Applicants are invited to submit their proposals on one of the following three main topics:
1) Image of the “Other”
2) Migration, mobility, exile
3) Historiography and memory politics
Successful applicants will be awarded a grant of CHF 3’000 for each research team to support their bilateral research project. They will be invited to present the results of their research at the session of the Trilateral Working Group in Geneva.
Submission and deadlines Applications including (1) the research project, (2) CV, (3) motivation letter, (4) a work sample and (5) a list of publications (if possible) must be sent to email@example.com until 25 September 2020. Applications must be submitted in English. Eligibility: Russian and Ukrainian Master students and PhD Candidates in history enrolled in an institution of higher education in Ukraine or Russia.
Find the detailed CfA in English, Russian and Ukrainian here:
We are very pleased to announce the Keynote Lecture, which Prof Dr Yaroslav Hrytsak will give at the occasion of our URIS Conference “Ukrainian Studies Today. State of the Art in Switzerland”.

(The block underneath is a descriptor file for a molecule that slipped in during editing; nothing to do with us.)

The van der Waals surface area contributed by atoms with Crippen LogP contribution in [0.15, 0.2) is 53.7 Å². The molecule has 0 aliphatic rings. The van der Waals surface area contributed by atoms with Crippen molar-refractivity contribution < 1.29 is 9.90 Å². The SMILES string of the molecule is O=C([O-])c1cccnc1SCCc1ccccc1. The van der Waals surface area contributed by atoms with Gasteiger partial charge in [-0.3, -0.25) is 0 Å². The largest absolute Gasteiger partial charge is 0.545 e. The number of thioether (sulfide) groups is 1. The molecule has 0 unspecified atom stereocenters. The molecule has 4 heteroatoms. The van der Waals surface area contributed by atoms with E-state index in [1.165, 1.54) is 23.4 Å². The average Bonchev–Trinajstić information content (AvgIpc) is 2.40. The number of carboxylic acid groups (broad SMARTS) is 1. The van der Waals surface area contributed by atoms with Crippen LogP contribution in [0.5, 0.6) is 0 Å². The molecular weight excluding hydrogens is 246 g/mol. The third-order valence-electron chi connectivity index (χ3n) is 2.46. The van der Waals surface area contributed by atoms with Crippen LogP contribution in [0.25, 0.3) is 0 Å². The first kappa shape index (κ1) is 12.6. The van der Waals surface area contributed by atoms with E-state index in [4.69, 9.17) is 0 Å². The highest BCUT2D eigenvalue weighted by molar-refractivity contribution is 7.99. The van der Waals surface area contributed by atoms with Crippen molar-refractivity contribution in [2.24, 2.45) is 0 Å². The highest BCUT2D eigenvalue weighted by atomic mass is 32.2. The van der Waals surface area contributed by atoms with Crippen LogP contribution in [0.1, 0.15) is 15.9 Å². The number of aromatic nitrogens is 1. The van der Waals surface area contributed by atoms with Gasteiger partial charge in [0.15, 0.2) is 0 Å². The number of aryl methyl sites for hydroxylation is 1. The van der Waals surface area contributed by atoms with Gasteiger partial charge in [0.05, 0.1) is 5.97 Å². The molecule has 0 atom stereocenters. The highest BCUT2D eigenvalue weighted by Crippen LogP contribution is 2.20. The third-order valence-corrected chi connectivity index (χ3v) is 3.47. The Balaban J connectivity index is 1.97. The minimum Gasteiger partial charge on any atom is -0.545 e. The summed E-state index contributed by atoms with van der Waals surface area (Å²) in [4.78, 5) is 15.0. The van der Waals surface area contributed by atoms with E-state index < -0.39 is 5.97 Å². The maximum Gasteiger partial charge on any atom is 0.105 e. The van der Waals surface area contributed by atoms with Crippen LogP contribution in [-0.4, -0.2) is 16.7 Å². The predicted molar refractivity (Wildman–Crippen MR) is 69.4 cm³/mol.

The distinguished historian and well known expert on Ukrainian history will speak about “Non-Euclidian Nation: What and How We Write about Ukraine”
Ukraine has become a hot topic in the current mediascape. Stories about the Euromaidan, the Russian annexation of Crimea, the so-called “Ukrainegate,” the recent shooting down of a Ukrainian plane by Iran, prove once again that Ukraine-related issues are an important component of the global agenda. This makes a stark contrast to the state of affairs some two-three decades ago, when Ukraine – to quote the titles of important texts – was seen as “unexpected” and a “nowhere nation”. This situation is not quite unique. The Ukrainian question was present, even if not explicitly, in the global turning moments of 1648-86, 1830-1848, 1914-1945, 1968 and 1985-91. In my presentation I will discuss how these moments are reflected in and by Ukrainian historical studies, as well as call for a global history and for a return to the longue durée.
The lecture will take place at the University of Basel, January 29, 2020 at 18:15 o clock. All details can be found in the program.